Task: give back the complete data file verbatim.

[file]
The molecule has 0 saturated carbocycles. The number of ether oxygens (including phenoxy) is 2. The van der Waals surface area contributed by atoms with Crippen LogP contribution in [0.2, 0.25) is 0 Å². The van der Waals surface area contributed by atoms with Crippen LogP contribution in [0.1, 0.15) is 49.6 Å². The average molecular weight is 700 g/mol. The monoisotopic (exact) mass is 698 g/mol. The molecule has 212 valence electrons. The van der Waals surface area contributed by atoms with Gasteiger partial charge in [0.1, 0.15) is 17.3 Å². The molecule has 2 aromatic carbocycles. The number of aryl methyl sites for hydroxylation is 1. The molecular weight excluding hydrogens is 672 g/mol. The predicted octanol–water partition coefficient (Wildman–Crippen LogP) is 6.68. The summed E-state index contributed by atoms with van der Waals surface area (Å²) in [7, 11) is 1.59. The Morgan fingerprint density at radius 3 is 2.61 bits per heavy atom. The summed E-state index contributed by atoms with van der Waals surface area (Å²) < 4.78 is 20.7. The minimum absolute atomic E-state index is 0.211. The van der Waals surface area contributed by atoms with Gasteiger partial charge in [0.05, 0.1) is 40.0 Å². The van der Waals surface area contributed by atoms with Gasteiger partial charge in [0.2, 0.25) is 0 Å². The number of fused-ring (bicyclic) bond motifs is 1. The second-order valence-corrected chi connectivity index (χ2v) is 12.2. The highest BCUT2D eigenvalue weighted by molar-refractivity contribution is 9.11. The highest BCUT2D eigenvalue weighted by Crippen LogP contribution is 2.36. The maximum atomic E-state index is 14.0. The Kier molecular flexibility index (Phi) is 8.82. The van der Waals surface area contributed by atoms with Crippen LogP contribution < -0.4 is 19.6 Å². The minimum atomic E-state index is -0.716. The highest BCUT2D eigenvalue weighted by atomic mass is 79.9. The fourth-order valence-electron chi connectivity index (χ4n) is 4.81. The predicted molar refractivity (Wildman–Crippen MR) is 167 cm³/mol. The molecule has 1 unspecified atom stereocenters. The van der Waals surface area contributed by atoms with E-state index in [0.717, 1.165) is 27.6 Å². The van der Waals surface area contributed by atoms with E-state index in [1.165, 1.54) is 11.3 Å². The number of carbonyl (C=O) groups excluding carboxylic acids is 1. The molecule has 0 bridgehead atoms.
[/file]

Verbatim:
The molecule has 0 saturated carbocycles. The number of ether oxygens (including phenoxy) is 2. The van der Waals surface area contributed by atoms with Crippen LogP contribution in [0.2, 0.25) is 0 Å². The van der Waals surface area contributed by atoms with Crippen LogP contribution in [0.1, 0.15) is 49.6 Å². The average molecular weight is 700 g/mol. The monoisotopic (exact) mass is 698 g/mol. The molecule has 212 valence electrons. The van der Waals surface area contributed by atoms with Gasteiger partial charge in [0.1, 0.15) is 17.3 Å². The molecule has 2 aromatic carbocycles. The number of aryl methyl sites for hydroxylation is 1. The molecular weight excluding hydrogens is 672 g/mol. The predicted octanol–water partition coefficient (Wildman–Crippen LogP) is 6.68. The summed E-state index contributed by atoms with van der Waals surface area (Å²) in [7, 11) is 1.59. The Morgan fingerprint density at radius 3 is 2.61 bits per heavy atom. The summed E-state index contributed by atoms with van der Waals surface area (Å²) < 4.78 is 20.7. The minimum absolute atomic E-state index is 0.211. The van der Waals surface area contributed by atoms with Gasteiger partial charge in [0.05, 0.1) is 40.0 Å². The van der Waals surface area contributed by atoms with Gasteiger partial charge in [0.2, 0.25) is 0 Å². The number of fused-ring (bicyclic) bond motifs is 1. The second-order valence-corrected chi connectivity index (χ2v) is 12.2. The highest BCUT2D eigenvalue weighted by molar-refractivity contribution is 9.11. The highest BCUT2D eigenvalue weighted by Crippen LogP contribution is 2.36. The maximum atomic E-state index is 14.0. The Kier molecular flexibility index (Phi) is 8.82. The van der Waals surface area contributed by atoms with Crippen LogP contribution < -0.4 is 19.6 Å². The minimum atomic E-state index is -0.716. The highest BCUT2D eigenvalue weighted by atomic mass is 79.9. The fourth-order valence-electron chi connectivity index (χ4n) is 4.81. The predicted molar refractivity (Wildman–Crippen MR) is 167 cm³/mol. The molecule has 1 unspecified atom stereocenters. The van der Waals surface area contributed by atoms with E-state index in [0.717, 1.165) is 27.6 Å². The van der Waals surface area contributed by atoms with E-state index in [1.165, 1.54) is 11.3 Å². The number of carbonyl (C=O) groups excluding carboxylic acids is 1. The molecule has 0 bridgehead atoms.